Culture Secretary refuses to intervene in BBC decision to scrap free TV licences

The BBC’s decision to abolish mandatory free TV licences for over 75s will not be overruled by the Culture and Media Secretary.

Nicky Morgan, who was returned to Cabinet as Secretary of State by Boris Johnson after he became Prime Minister in July, said she had “no plans” to review the BBC’s television licence shake-up.

The BBC agreed in 2015, following negotiations with then chancellor George Osborne over the terms of the licence fee, to fund the free licences afforded to those aged over 75.

But the BBC announced this year that only low-income households in receipt of pension credits would receive the benefit, meaning around 3.7 million elderly people will be faced with a £154.50 annual bill for a colour TV licence from 2020.

Nicky Morgan (Ian West/PA)
Culture Secretary Nicky Morgan

The broadcaster said that without the reform it would have to close whole television channels and radio stations, such as BBC4 and BBC Radio 5Live, to fund the free coverage for pensioners.

MPs on the digital, culture, media and sport committee published a report last week calling for the pensioner benefit to be reinstated.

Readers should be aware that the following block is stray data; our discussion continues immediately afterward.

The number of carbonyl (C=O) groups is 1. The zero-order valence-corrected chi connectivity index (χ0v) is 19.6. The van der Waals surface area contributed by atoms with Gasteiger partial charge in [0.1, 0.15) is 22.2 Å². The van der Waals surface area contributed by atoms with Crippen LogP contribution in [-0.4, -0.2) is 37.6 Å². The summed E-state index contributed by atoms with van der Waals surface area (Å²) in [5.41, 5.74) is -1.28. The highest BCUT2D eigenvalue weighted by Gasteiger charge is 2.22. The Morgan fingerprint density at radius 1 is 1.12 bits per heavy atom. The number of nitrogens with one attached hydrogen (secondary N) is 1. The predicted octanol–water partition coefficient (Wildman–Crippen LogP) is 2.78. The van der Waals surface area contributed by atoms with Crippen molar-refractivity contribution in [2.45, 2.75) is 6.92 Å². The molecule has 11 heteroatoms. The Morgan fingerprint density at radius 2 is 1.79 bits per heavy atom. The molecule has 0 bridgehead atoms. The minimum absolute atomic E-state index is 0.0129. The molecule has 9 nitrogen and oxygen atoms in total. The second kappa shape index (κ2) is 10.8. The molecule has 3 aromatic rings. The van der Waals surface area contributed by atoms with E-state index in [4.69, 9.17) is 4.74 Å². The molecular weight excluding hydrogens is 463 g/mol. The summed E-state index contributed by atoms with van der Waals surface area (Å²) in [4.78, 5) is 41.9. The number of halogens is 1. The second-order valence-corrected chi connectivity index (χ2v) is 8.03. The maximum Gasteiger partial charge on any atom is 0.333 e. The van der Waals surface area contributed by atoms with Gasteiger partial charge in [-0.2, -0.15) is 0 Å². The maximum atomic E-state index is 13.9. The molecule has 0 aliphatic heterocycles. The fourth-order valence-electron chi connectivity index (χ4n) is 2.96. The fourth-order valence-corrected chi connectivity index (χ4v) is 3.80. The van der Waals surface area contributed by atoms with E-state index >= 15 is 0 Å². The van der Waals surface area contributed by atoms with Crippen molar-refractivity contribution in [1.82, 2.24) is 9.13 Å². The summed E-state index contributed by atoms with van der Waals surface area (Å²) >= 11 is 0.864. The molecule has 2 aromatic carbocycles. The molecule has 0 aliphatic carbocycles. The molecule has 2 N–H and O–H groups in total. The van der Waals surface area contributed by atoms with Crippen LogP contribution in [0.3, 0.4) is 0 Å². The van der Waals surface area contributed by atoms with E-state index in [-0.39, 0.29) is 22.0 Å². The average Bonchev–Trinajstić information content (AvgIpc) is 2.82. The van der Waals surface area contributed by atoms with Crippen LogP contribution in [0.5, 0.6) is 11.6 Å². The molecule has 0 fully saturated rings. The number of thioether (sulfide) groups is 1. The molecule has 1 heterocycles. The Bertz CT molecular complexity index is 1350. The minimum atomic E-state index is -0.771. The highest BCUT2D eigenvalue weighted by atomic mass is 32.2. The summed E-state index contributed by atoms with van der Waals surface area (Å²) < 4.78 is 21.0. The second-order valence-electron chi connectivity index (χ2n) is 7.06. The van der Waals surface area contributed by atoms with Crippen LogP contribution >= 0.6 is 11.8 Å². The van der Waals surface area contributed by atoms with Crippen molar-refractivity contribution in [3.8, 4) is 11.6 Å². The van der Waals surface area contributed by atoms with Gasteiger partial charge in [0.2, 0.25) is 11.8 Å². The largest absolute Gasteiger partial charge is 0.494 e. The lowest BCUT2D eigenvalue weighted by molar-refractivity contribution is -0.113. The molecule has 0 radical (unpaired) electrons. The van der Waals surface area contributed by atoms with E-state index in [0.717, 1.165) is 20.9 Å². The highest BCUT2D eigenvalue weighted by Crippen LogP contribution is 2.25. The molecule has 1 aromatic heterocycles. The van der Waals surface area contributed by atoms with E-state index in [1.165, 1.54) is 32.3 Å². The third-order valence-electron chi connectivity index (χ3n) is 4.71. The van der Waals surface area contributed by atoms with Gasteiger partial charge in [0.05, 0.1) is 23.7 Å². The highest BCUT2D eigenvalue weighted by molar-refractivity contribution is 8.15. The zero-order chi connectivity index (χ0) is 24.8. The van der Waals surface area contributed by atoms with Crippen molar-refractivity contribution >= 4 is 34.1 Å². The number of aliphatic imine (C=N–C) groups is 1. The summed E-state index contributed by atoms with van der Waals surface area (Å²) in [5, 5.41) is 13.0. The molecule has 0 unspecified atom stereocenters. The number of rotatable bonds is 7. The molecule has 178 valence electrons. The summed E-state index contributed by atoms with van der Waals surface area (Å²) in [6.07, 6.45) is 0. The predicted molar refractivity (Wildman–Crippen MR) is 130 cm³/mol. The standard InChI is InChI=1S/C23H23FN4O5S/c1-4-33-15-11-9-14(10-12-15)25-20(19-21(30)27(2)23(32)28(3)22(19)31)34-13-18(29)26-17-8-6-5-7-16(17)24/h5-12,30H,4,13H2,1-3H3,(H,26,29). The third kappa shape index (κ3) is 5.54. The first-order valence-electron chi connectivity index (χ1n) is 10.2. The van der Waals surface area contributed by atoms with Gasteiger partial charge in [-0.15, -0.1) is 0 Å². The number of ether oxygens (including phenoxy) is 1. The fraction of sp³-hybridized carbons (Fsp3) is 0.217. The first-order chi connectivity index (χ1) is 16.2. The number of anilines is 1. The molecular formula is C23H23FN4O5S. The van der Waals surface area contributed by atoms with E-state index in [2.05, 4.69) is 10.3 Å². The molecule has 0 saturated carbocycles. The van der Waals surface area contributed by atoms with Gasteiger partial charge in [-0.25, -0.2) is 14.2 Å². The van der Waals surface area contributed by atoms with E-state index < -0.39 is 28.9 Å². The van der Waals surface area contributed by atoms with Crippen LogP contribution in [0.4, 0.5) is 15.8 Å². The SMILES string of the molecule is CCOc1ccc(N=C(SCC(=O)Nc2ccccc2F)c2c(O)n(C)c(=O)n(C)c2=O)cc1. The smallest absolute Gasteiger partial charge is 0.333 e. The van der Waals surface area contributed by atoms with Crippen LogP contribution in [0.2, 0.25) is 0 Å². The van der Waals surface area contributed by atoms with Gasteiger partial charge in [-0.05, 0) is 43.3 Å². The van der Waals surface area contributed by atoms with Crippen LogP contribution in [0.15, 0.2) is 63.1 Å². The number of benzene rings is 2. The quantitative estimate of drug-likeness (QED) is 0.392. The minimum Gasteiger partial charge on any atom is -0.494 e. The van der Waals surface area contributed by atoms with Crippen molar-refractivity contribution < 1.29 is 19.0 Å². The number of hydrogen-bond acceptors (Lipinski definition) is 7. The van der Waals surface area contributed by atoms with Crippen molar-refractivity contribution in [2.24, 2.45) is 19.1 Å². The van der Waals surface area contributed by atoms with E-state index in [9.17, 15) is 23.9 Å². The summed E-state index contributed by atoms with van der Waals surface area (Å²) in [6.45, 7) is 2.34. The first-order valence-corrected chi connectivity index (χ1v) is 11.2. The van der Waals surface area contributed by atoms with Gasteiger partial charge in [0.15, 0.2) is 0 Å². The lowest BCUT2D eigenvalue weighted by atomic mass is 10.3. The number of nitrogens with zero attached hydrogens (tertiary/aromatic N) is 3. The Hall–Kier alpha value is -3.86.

They said: “The BBC and the Government must reach an agreement to allow the funding of free licence fees for the over-75s to continue after 2020.”

But Mrs Morgan, making her first appearance in front of the committee as Culture and Media Secretary, said it was “disappointing” some would miss out but refused to intervene.

She told MPs on Wednesday: “I’m not working on anything that would involve that. I don’t have plans to change that (decision).”

The Cabinet minister added: “It is disappointing obviously that there are people who thought they were going to get free TV licences who are not going to.

“I think the important thing now is to work out that those who are eligible do get it and whether there is other support that can be put in place by the BBC.”

The former education secretary said the agreement thrashed out between BBC executives and the Government was seen in 2015 as a “good deal”.

“The BBC is a big enough, old enough and experienced enough organisation to be able to handle itself in these negotiations,“ she told the committee.

“There was an agreement struck that related to the over-75s’ licence but also to the iPlayer loophole and licence fee increase as well.

“I can point to quotes, whether it was the director general or others, saying actually this was a good deal that was struck.

“It is easy with the benefit of hindsight for some people to look back and say, ‘I would have done this or that differently’. But the agreement is the agreement.”

Mrs Morgan confirmed she had met with the publicly-funded broadcaster’s director general and the chairman of its board.

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